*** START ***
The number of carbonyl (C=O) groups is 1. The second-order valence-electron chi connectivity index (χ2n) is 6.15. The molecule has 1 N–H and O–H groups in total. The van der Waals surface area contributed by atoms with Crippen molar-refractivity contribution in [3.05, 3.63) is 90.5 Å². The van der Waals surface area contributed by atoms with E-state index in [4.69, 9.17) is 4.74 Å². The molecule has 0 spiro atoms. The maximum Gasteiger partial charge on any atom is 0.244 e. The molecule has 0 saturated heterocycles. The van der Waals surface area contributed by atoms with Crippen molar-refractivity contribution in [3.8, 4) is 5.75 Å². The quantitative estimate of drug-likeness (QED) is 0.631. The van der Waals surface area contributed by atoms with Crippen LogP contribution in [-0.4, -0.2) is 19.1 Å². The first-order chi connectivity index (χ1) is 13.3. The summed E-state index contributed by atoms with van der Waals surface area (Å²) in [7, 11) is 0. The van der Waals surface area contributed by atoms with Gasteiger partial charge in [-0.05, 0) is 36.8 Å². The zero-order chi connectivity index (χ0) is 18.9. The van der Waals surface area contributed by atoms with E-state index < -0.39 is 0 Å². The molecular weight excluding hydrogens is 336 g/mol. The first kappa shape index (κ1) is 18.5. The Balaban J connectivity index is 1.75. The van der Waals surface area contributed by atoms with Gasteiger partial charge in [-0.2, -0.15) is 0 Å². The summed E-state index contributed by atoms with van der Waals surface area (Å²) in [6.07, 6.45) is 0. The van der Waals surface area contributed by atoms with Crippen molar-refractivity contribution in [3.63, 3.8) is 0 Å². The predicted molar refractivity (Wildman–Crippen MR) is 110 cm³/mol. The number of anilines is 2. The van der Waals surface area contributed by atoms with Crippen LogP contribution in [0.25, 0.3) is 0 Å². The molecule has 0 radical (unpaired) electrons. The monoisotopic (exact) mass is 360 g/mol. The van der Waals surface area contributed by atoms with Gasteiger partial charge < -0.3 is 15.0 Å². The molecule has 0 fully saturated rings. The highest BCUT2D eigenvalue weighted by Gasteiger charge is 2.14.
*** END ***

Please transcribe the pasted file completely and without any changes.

The number of carbonyl (C=O) groups is 1. The second-order valence-electron chi connectivity index (χ2n) is 6.15. The molecule has 1 N–H and O–H groups in total. The van der Waals surface area contributed by atoms with Crippen molar-refractivity contribution in [3.05, 3.63) is 90.5 Å². The van der Waals surface area contributed by atoms with E-state index in [4.69, 9.17) is 4.74 Å². The molecule has 0 spiro atoms. The maximum Gasteiger partial charge on any atom is 0.244 e. The molecule has 0 saturated heterocycles. The van der Waals surface area contributed by atoms with Crippen molar-refractivity contribution in [3.8, 4) is 5.75 Å². The quantitative estimate of drug-likeness (QED) is 0.631. The van der Waals surface area contributed by atoms with Crippen LogP contribution in [-0.4, -0.2) is 19.1 Å². The first-order chi connectivity index (χ1) is 13.3. The summed E-state index contributed by atoms with van der Waals surface area (Å²) in [7, 11) is 0. The van der Waals surface area contributed by atoms with Gasteiger partial charge in [-0.05, 0) is 36.8 Å². The zero-order chi connectivity index (χ0) is 18.9. The van der Waals surface area contributed by atoms with E-state index < -0.39 is 0 Å². The molecular weight excluding hydrogens is 336 g/mol. The first kappa shape index (κ1) is 18.5. The Balaban J connectivity index is 1.75. The van der Waals surface area contributed by atoms with Gasteiger partial charge in [-0.2, -0.15) is 0 Å². The summed E-state index contributed by atoms with van der Waals surface area (Å²) in [6.07, 6.45) is 0. The van der Waals surface area contributed by atoms with Crippen molar-refractivity contribution in [3.63, 3.8) is 0 Å². The predicted molar refractivity (Wildman–Crippen MR) is 110 cm³/mol. The number of anilines is 2. The van der Waals surface area contributed by atoms with Crippen LogP contribution in [0.25, 0.3) is 0 Å². The molecule has 0 radical (unpaired) electrons. The monoisotopic (exact) mass is 360 g/mol. The van der Waals surface area contributed by atoms with Gasteiger partial charge < -0.3 is 15.0 Å². The molecule has 0 fully saturated rings. The highest BCUT2D eigenvalue weighted by Gasteiger charge is 2.14.